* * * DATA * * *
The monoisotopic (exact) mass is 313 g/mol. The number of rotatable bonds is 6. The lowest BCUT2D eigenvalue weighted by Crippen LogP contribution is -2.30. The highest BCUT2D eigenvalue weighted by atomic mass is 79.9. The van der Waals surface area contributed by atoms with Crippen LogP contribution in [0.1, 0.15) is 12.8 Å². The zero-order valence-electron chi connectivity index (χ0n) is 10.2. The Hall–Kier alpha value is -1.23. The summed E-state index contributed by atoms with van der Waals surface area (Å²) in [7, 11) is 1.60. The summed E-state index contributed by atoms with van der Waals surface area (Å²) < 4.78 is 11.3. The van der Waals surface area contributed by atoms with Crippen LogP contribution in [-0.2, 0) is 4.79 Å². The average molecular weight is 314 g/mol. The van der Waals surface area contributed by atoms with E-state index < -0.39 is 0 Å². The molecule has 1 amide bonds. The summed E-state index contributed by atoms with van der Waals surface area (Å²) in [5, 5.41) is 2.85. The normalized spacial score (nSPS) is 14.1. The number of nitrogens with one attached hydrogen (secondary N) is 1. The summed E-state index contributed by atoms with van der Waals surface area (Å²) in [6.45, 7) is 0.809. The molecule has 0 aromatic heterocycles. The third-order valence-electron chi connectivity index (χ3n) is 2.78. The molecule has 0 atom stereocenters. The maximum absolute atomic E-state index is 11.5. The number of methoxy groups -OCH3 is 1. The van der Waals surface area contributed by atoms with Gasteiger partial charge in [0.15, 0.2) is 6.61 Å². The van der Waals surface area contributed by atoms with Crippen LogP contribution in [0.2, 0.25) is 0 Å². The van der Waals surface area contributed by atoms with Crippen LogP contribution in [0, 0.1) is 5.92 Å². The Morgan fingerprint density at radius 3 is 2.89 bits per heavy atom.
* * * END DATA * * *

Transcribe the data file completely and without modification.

The monoisotopic (exact) mass is 313 g/mol. The number of rotatable bonds is 6. The lowest BCUT2D eigenvalue weighted by Crippen LogP contribution is -2.30. The highest BCUT2D eigenvalue weighted by atomic mass is 79.9. The van der Waals surface area contributed by atoms with Crippen LogP contribution in [0.1, 0.15) is 12.8 Å². The zero-order valence-electron chi connectivity index (χ0n) is 10.2. The Hall–Kier alpha value is -1.23. The summed E-state index contributed by atoms with van der Waals surface area (Å²) in [7, 11) is 1.60. The summed E-state index contributed by atoms with van der Waals surface area (Å²) < 4.78 is 11.3. The van der Waals surface area contributed by atoms with Crippen LogP contribution in [-0.2, 0) is 4.79 Å². The average molecular weight is 314 g/mol. The van der Waals surface area contributed by atoms with E-state index < -0.39 is 0 Å². The molecule has 1 amide bonds. The summed E-state index contributed by atoms with van der Waals surface area (Å²) in [5, 5.41) is 2.85. The normalized spacial score (nSPS) is 14.1. The number of nitrogens with one attached hydrogen (secondary N) is 1. The summed E-state index contributed by atoms with van der Waals surface area (Å²) in [6.45, 7) is 0.809. The molecule has 0 aromatic heterocycles. The third-order valence-electron chi connectivity index (χ3n) is 2.78. The molecule has 0 atom stereocenters. The maximum absolute atomic E-state index is 11.5. The number of methoxy groups -OCH3 is 1. The van der Waals surface area contributed by atoms with Gasteiger partial charge in [0.15, 0.2) is 6.61 Å². The van der Waals surface area contributed by atoms with Crippen LogP contribution in [0.2, 0.25) is 0 Å². The van der Waals surface area contributed by atoms with Crippen LogP contribution in [0, 0.1) is 5.92 Å². The Morgan fingerprint density at radius 3 is 2.89 bits per heavy atom.